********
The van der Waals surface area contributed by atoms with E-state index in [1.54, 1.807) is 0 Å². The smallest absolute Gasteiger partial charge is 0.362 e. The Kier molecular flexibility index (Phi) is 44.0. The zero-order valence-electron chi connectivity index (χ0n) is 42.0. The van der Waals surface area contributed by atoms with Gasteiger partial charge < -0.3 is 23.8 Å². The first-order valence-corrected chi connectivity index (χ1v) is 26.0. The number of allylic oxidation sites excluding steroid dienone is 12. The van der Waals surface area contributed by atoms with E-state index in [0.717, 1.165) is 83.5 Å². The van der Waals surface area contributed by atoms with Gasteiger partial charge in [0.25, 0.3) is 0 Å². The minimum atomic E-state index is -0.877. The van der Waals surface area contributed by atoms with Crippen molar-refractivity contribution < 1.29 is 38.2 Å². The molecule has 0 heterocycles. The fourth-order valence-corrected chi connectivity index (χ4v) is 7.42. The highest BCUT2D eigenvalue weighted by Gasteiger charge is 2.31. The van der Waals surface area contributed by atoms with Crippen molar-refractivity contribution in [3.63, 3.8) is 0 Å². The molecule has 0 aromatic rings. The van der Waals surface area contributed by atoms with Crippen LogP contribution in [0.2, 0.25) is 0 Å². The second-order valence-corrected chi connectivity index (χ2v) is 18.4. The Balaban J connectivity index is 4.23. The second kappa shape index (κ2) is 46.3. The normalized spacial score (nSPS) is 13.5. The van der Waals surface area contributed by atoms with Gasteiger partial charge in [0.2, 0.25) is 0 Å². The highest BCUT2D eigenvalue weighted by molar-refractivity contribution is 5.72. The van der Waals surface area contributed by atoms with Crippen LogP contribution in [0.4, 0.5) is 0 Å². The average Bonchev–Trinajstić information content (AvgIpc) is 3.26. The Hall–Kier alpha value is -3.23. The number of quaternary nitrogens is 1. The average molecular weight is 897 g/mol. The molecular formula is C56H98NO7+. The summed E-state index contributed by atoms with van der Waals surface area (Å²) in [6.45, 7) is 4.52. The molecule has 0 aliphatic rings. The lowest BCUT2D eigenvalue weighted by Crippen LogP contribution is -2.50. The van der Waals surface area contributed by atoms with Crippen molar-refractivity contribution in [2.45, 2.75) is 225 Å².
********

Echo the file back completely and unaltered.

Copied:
The van der Waals surface area contributed by atoms with E-state index in [1.54, 1.807) is 0 Å². The smallest absolute Gasteiger partial charge is 0.362 e. The Kier molecular flexibility index (Phi) is 44.0. The zero-order valence-electron chi connectivity index (χ0n) is 42.0. The van der Waals surface area contributed by atoms with Gasteiger partial charge < -0.3 is 23.8 Å². The first-order valence-corrected chi connectivity index (χ1v) is 26.0. The number of allylic oxidation sites excluding steroid dienone is 12. The van der Waals surface area contributed by atoms with E-state index in [0.717, 1.165) is 83.5 Å². The van der Waals surface area contributed by atoms with Gasteiger partial charge in [0.25, 0.3) is 0 Å². The minimum atomic E-state index is -0.877. The van der Waals surface area contributed by atoms with Crippen molar-refractivity contribution < 1.29 is 38.2 Å². The molecule has 0 heterocycles. The fourth-order valence-corrected chi connectivity index (χ4v) is 7.42. The highest BCUT2D eigenvalue weighted by Gasteiger charge is 2.31. The van der Waals surface area contributed by atoms with Crippen molar-refractivity contribution in [3.63, 3.8) is 0 Å². The molecule has 0 aromatic rings. The van der Waals surface area contributed by atoms with Crippen LogP contribution in [0.2, 0.25) is 0 Å². The second-order valence-corrected chi connectivity index (χ2v) is 18.4. The Balaban J connectivity index is 4.23. The second kappa shape index (κ2) is 46.3. The normalized spacial score (nSPS) is 13.5. The van der Waals surface area contributed by atoms with Gasteiger partial charge in [0.2, 0.25) is 0 Å². The highest BCUT2D eigenvalue weighted by molar-refractivity contribution is 5.72. The van der Waals surface area contributed by atoms with Crippen LogP contribution in [0.4, 0.5) is 0 Å². The average Bonchev–Trinajstić information content (AvgIpc) is 3.26. The Hall–Kier alpha value is -3.23. The number of quaternary nitrogens is 1. The average molecular weight is 897 g/mol. The molecular formula is C56H98NO7+. The summed E-state index contributed by atoms with van der Waals surface area (Å²) in [6.45, 7) is 4.52. The molecule has 0 aliphatic rings. The lowest BCUT2D eigenvalue weighted by Crippen LogP contribution is -2.50. The van der Waals surface area contributed by atoms with Crippen molar-refractivity contribution in [2.45, 2.75) is 225 Å².